WeightControl.com Interview with:
Dr Amitava Banerjee MA MPH DPhil FHEA FAHA FESC FRCP FRCP (Ed) FFCI
Associate Professor in Clinical Data Science and Honorary Consultant Cardiologist
Institute of Health Informatics, University College London
Adjunct Associate Professor in Public Health
Amrita Institute of Medical Sciences, Kochi, India
WeightControl.com: What is the background for this study?
Response: Severe obesity was on the UK government’s list of moderate risk conditions for severe COVID-19 on 16 March 2020(1), with increased importance for social distancing and other measures. Obesity is in itself a risk factor for chronic diseases, including diabetes and cardiovascular disease, which themselves increase the risk of severe COVID-19. We aimed to project the number of excess deaths in severely obese individuals. In addition, the lockdown can lead to prolonged periods of inactivity and weight gain, which could lead to increased burden of chronic diseases, particularly diabetes and cardiovascular diseases. To provide these projections, we used national electronic health records representative of the UK population.
WeightControl.com: What are the main findings?
Response: Key findings
1. In severely obese individuals, we estimated direct impact (in infected individuals) of 240–479 excess deaths in England and indirect effect (in uninfected individuals due to strain on the system due to the pandemic) of 383–767 excess deaths over 1 year, assuming 10% infection rate.
2. Between 98k and 434k individuals may develop high-risk conditions for coronavirus disease 2019 (COVID-19) mortality during a 3-month lockdown due to change in body mass index and physical activity.
WeightControl.com: What should readers take away from your report?
Response: Our research suggests that we have to look beyond the direct effect of COVID-19 and mortality, and need to consider the medium- and long-term effects on non-COVID diseases such as diabetes. During lockdowns, physical activity and weight management must be prioritised, particularly people who are overweight and obese.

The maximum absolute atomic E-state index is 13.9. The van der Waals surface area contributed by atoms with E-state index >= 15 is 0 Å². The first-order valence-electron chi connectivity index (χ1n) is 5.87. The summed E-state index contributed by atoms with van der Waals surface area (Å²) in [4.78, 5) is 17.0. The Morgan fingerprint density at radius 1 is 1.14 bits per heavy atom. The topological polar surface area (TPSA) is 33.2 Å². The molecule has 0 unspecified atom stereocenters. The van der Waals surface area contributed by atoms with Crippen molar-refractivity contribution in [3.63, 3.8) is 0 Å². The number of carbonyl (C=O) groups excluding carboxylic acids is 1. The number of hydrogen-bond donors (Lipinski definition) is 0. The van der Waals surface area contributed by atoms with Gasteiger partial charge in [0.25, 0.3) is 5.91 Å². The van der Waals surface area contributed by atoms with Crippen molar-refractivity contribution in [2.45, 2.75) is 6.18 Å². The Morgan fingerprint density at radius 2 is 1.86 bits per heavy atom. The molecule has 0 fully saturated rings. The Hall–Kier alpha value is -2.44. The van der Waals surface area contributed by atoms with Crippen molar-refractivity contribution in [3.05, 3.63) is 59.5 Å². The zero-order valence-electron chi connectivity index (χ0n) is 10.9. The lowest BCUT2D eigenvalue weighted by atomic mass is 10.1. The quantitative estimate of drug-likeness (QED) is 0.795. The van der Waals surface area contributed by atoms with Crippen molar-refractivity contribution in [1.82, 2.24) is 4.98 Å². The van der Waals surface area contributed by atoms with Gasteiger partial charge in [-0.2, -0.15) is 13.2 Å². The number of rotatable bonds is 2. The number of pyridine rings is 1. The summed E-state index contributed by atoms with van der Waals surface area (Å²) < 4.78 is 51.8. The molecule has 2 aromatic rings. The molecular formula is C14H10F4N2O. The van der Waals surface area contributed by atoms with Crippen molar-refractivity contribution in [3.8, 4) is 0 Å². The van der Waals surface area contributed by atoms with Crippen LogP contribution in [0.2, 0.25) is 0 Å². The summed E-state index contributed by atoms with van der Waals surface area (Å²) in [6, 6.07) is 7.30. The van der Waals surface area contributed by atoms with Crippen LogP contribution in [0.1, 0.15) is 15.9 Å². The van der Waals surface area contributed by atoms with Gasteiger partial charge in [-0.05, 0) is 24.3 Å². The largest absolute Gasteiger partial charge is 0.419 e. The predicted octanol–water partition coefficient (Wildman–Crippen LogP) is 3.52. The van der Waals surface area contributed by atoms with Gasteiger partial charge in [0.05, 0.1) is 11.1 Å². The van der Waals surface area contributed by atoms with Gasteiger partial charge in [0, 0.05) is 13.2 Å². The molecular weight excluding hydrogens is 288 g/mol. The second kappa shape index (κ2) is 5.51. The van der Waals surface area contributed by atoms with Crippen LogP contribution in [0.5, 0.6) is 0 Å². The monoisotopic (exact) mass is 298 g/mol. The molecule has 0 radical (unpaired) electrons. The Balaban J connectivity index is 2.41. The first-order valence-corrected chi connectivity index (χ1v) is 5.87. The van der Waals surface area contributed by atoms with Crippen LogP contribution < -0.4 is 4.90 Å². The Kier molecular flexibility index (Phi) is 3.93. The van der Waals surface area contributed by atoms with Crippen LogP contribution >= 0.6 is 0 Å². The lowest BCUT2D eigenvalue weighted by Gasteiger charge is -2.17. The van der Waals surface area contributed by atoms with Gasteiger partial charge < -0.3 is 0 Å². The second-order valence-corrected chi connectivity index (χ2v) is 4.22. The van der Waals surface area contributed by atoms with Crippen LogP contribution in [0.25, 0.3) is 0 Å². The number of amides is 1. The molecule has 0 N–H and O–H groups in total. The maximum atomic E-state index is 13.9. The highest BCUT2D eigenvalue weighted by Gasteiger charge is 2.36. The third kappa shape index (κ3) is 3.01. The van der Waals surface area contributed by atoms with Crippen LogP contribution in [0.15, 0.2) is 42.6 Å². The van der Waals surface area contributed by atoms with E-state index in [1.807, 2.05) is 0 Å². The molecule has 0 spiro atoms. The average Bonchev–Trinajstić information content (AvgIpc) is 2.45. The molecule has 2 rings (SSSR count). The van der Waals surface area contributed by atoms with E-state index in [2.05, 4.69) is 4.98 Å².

WeightControl.com: What recommendations do you have for future research as a result of this work?
Response: First, we need to use national data to test our models and projections to see if the lockdown periods in the UK have led to increased burden of chronic diseases over the last year. Second, future research should compare chronic disease burden and the impact of obesity across countries during the pandemic, to understand which interventions reduce obesity and its effects on other diseases.
WeightControl.com: Is there anything else you would like to add?
Response: Suppressing the infection rate in the population (the so-called “zero-COVID” approach) is the best way to minimise the acute and chronic, and the direct and indirect effects No conflicts of interest to report.
M. Katsoulis, L. Pasea, A.G. Lai, R.J.B. Dobson, S. Denaxas, H. Hemingway, A. Banerjee,
Obesity during the COVID-19 pandemic: both cause of high risk and potential effect of lockdown? A population-based electronic health record study,
Public Health, Volume 191, 2021,nPages 41-47, ISSN 0033-3506,
The information on WeightControl.com is provided for educational purposes only, and is in no way intended to diagnose, cure, or treat any medical or other condition. Always seek the advice of your physician or other qualified health and ask your doctor any questions you may have regarding a medical condition. In addition to all other limitations and disclaimers in this agreement, service provider and its third party providers disclaim any liability or loss in connection with the content provided on this website.